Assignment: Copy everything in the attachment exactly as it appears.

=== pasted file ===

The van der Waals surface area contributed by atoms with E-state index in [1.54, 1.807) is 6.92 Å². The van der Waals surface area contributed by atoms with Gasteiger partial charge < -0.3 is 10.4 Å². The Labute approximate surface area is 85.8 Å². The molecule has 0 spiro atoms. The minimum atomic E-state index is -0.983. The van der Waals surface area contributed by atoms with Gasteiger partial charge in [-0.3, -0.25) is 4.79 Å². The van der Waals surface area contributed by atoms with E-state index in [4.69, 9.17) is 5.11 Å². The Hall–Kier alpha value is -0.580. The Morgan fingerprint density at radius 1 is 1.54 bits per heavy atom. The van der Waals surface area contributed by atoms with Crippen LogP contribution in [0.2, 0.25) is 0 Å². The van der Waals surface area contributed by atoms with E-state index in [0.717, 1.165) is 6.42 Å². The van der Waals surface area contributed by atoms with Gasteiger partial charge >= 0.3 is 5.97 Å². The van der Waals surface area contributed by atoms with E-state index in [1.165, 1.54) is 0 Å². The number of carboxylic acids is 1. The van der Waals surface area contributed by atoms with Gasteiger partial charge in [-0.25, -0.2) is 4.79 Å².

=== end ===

The van der Waals surface area contributed by atoms with E-state index in [1.54, 1.807) is 6.92 Å². The van der Waals surface area contributed by atoms with Gasteiger partial charge < -0.3 is 10.4 Å². The Labute approximate surface area is 85.8 Å². The molecule has 0 spiro atoms. The minimum atomic E-state index is -0.983. The van der Waals surface area contributed by atoms with Gasteiger partial charge in [-0.3, -0.25) is 4.79 Å². The van der Waals surface area contributed by atoms with E-state index in [4.69, 9.17) is 5.11 Å². The Hall–Kier alpha value is -0.580. The Morgan fingerprint density at radius 1 is 1.54 bits per heavy atom. The van der Waals surface area contributed by atoms with Crippen LogP contribution in [0.2, 0.25) is 0 Å². The van der Waals surface area contributed by atoms with E-state index in [0.717, 1.165) is 6.42 Å². The van der Waals surface area contributed by atoms with Gasteiger partial charge >= 0.3 is 5.97 Å². The van der Waals surface area contributed by atoms with E-state index in [1.165, 1.54) is 0 Å². The number of carboxylic acids is 1. The van der Waals surface area contributed by atoms with Gasteiger partial charge in [-0.25, -0.2) is 4.79 Å².